Regression Therapy
Regression Therapy

JULY 2008


by Hans TenDam

According to our Articles of Incorporation, EARTh wants “to improve and enlarge the professional application of regression therapy in Europe.” By “the development of professional standards.” Whatever these standards may be, many of them we share many with the helping professions in general and psychotherapists in particular. They are in our Code of Conduct.

But what about the quality of our work? What is good regression therapy? I guess we would all agree that good regression therapy gets good results and that it doesn’t take ages and loads of money and growing dependence on the therapist to get there. Good results means that we are effective. Getting there without undue delays, costs and complications means that we are efficient or, if you prefer that word, productive.

Good results. How do we know that we have got them? First that the question of the client has been answered, that the problem is resolved, and that the results endure. During the Round Table in November we agreed on the term ‘life-changing results.’ We didn’t mean that those results are necessarily spectacular (though they sometimes are), but that they are not ephemeral, disappearing after a shor


t euphoria.

Are we responsible for the results? Not completely. We don’t do treatments, we guide people through something they do. We could say that half of the responsibility is ours and half of the responsibility is the client’s. When sessions don’t work, clients blame us for incompetence and we blame clients for resistance. Imagine an incompetent therapist treating a resisting client! The mind reels from such a nightmare.

A good therapist has good results. On the whole. And if results are not good, at least the client should not worsen and we should not unduly extend the therapy. Now how do we know that the results are good on the whole? If we don’t know that, how can we improve?

The first criterium is client satisfaction. But when? Direct after the session? After a fortnight? After three months? One year? We could apply usual standards in the field of psychotherapy. Three months seems reasonable. And how? Again, we could follow standardized survey questions. Some people are more enthusiastic, others more reserved in their judgment.

Satisfaction is also not the same as results. Some people are very statisfied with the therapy, though their original problems have not disappeared. Others are dissatisfied with the therapy, even think it nonsense, though all their problems have gone. But again, on the average, client satisfaction is the best indicator for therapy success.

Not all clients take the trouble to give feedback, even when they are asked. In my experience about one third responds after three months. We may increase that percentage but we we always have a number of non-respondents. WE may assume that people not responding are, on the average, somewhat less satisfied. But how much? There remains always a dark number.

During training, the criterium is teacher satisfaction. We may assume that most teachers are so experienced as therapists, that they know the difference between a good and bad session. But a teacher is not an objective observer. Some teachers consider themselves primadonnas and derive ego-satisfaction from harshly criticizing their student’s efforts. More often, teachers derive ego-satisfaction from having many graduated students. Also, teachers tend to judge students in how they copy their teacher’s example.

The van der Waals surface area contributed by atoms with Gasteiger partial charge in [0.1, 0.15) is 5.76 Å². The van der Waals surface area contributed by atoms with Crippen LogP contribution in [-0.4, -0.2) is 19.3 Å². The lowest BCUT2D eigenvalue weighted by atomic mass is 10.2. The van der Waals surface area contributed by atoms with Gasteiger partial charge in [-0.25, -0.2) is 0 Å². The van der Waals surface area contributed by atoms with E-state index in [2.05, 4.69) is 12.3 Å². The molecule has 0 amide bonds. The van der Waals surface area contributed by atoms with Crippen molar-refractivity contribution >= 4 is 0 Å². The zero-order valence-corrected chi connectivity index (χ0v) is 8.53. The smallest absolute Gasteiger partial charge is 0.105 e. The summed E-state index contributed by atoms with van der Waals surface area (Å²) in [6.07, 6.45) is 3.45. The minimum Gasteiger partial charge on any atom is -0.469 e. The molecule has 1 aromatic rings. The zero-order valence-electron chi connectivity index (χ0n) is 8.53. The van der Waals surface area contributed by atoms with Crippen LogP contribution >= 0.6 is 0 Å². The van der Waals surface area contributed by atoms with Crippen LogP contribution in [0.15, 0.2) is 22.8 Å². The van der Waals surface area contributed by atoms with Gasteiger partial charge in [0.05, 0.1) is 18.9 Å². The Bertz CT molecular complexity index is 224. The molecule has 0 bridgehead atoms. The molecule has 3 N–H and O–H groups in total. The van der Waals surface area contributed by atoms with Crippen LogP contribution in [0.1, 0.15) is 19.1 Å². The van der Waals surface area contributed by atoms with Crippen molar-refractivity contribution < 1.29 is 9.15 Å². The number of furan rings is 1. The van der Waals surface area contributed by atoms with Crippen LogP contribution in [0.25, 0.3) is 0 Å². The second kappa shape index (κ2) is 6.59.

What can EARTh do to upgrade the quality of the work of its members? First, of course, by selection: not admitting those that seem unqualified for the work. Second, by stimulating exchange between professionals, in general: by promoting learning. This means peer-supervision, workshops and publications. Third, by ongoing research into what regression therapists do and what are the results of their work

On the long run, research seems the most fundamental contribution. Because research into results, with different problems, different clients, different methods helps us to find out what works best under what kind of circumstances with what kind of methods, with what kind of clients.

As people differ and circumstances differ, we cannot hope (and should not hope) to find straight answers to what works best in a given case. Even in evidence-based medicine we have first choices and second choices. What works in general well, may not work well with this client in this situation. Partly we may be able to analyze the situation and decide what to do, but there seems always an important part for intuition. Now intuition may be developed too: by stimulating experience, perceptiveness and peace of mind.

Some of us may work more methodically, others may work much more intuitive, but we should always look with an open mind at what is happening and what are the results of our work.

Good therapists get on the whole good results with minimal side-effects. It is no good when the client has a restored self-confidence and now finally kills her husband. Good therapists have good skills. Trying to describe those skills in terms of observable behavior, in my training program we came up with more than 30 skills. I am neither suggesting that we should rate members on all of them, nor should we rate each other on those skills.

If we want to have some quality assurance in EARTh, we need a good admission policy, a good procedure to recognize schools in our field, some ongoing audit over time (difficult!) and lots of professional exchange and research.

At the Summer School 2009 we may organize discussions about aspects of quality. Maybe we’ll have less workshops and more well-focused discussions between ourselves. We need less teachers then, but more secretaries.

So, my provisional conclusion is: quality means more secretaries

Hans TenDam

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